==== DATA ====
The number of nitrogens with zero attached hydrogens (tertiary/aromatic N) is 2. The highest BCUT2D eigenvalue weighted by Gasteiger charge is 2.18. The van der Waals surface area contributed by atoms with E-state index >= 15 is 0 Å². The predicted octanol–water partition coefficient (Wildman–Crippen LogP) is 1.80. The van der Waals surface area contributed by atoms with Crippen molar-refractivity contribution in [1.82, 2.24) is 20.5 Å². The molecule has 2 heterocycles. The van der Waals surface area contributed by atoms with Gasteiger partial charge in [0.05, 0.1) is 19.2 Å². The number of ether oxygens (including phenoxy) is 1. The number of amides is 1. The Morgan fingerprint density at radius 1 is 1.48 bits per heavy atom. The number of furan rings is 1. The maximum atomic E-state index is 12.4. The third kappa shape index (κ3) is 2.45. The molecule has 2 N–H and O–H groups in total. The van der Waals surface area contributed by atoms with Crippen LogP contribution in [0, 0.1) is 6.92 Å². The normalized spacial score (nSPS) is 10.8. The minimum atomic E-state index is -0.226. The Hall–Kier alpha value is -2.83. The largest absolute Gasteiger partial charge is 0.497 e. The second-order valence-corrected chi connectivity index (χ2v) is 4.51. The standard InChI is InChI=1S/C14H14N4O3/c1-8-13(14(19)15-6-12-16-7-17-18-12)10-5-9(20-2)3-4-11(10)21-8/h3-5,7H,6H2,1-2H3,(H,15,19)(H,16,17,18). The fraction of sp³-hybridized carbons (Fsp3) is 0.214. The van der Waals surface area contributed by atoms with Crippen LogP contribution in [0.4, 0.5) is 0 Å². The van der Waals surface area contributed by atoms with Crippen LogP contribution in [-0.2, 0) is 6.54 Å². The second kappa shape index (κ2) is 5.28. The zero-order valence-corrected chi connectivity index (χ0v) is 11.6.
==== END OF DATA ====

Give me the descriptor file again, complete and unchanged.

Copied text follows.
The number of nitrogens with zero attached hydrogens (tertiary/aromatic N) is 2. The highest BCUT2D eigenvalue weighted by Gasteiger charge is 2.18. The van der Waals surface area contributed by atoms with E-state index >= 15 is 0 Å². The predicted octanol–water partition coefficient (Wildman–Crippen LogP) is 1.80. The van der Waals surface area contributed by atoms with Crippen molar-refractivity contribution in [1.82, 2.24) is 20.5 Å². The molecule has 2 heterocycles. The van der Waals surface area contributed by atoms with Gasteiger partial charge in [0.05, 0.1) is 19.2 Å². The number of ether oxygens (including phenoxy) is 1. The number of amides is 1. The Morgan fingerprint density at radius 1 is 1.48 bits per heavy atom. The number of furan rings is 1. The maximum atomic E-state index is 12.4. The third kappa shape index (κ3) is 2.45. The molecule has 2 N–H and O–H groups in total. The van der Waals surface area contributed by atoms with Crippen LogP contribution in [0, 0.1) is 6.92 Å². The normalized spacial score (nSPS) is 10.8. The minimum atomic E-state index is -0.226. The Hall–Kier alpha value is -2.83. The largest absolute Gasteiger partial charge is 0.497 e. The second-order valence-corrected chi connectivity index (χ2v) is 4.51. The standard InChI is InChI=1S/C14H14N4O3/c1-8-13(14(19)15-6-12-16-7-17-18-12)10-5-9(20-2)3-4-11(10)21-8/h3-5,7H,6H2,1-2H3,(H,15,19)(H,16,17,18). The fraction of sp³-hybridized carbons (Fsp3) is 0.214. The van der Waals surface area contributed by atoms with Crippen LogP contribution in [0.4, 0.5) is 0 Å². The van der Waals surface area contributed by atoms with Crippen LogP contribution in [-0.2, 0) is 6.54 Å². The second kappa shape index (κ2) is 5.28. The zero-order valence-corrected chi connectivity index (χ0v) is 11.6.